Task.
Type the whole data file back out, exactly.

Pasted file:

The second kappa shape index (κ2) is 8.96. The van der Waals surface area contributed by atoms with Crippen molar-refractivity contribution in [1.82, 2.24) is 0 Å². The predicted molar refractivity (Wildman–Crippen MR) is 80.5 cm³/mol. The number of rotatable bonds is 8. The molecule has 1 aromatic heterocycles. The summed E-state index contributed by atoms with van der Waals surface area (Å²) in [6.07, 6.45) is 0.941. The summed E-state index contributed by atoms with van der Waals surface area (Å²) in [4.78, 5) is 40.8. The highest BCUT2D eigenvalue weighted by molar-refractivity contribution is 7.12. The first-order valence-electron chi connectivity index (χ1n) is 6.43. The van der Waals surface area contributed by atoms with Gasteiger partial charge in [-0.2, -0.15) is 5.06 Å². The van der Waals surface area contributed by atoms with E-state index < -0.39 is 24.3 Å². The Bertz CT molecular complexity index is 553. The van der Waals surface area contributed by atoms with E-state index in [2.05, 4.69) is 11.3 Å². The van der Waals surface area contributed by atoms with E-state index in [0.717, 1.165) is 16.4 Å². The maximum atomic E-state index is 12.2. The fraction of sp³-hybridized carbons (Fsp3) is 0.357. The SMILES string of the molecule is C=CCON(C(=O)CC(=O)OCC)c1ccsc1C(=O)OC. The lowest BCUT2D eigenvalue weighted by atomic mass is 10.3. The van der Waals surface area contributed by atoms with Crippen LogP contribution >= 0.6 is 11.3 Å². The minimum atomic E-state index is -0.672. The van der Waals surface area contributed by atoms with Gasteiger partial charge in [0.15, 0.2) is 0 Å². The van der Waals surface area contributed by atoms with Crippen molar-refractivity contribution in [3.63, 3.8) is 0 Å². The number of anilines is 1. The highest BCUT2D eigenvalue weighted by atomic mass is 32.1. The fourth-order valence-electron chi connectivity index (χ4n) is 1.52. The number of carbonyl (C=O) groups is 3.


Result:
The second kappa shape index (κ2) is 8.96. The van der Waals surface area contributed by atoms with Crippen molar-refractivity contribution in [1.82, 2.24) is 0 Å². The predicted molar refractivity (Wildman–Crippen MR) is 80.5 cm³/mol. The number of rotatable bonds is 8. The molecule has 1 aromatic heterocycles. The summed E-state index contributed by atoms with van der Waals surface area (Å²) in [6.07, 6.45) is 0.941. The summed E-state index contributed by atoms with van der Waals surface area (Å²) in [4.78, 5) is 40.8. The highest BCUT2D eigenvalue weighted by molar-refractivity contribution is 7.12. The first-order valence-electron chi connectivity index (χ1n) is 6.43. The van der Waals surface area contributed by atoms with Gasteiger partial charge in [-0.2, -0.15) is 5.06 Å². The van der Waals surface area contributed by atoms with E-state index < -0.39 is 24.3 Å². The Bertz CT molecular complexity index is 553. The van der Waals surface area contributed by atoms with E-state index in [2.05, 4.69) is 11.3 Å². The van der Waals surface area contributed by atoms with E-state index in [0.717, 1.165) is 16.4 Å². The maximum atomic E-state index is 12.2. The fraction of sp³-hybridized carbons (Fsp3) is 0.357. The SMILES string of the molecule is C=CCON(C(=O)CC(=O)OCC)c1ccsc1C(=O)OC. The lowest BCUT2D eigenvalue weighted by atomic mass is 10.3. The van der Waals surface area contributed by atoms with Crippen LogP contribution >= 0.6 is 11.3 Å². The minimum atomic E-state index is -0.672. The van der Waals surface area contributed by atoms with Gasteiger partial charge in [0.15, 0.2) is 0 Å². The van der Waals surface area contributed by atoms with Crippen molar-refractivity contribution in [3.63, 3.8) is 0 Å². The number of anilines is 1. The highest BCUT2D eigenvalue weighted by atomic mass is 32.1. The fourth-order valence-electron chi connectivity index (χ4n) is 1.52. The number of carbonyl (C=O) groups is 3.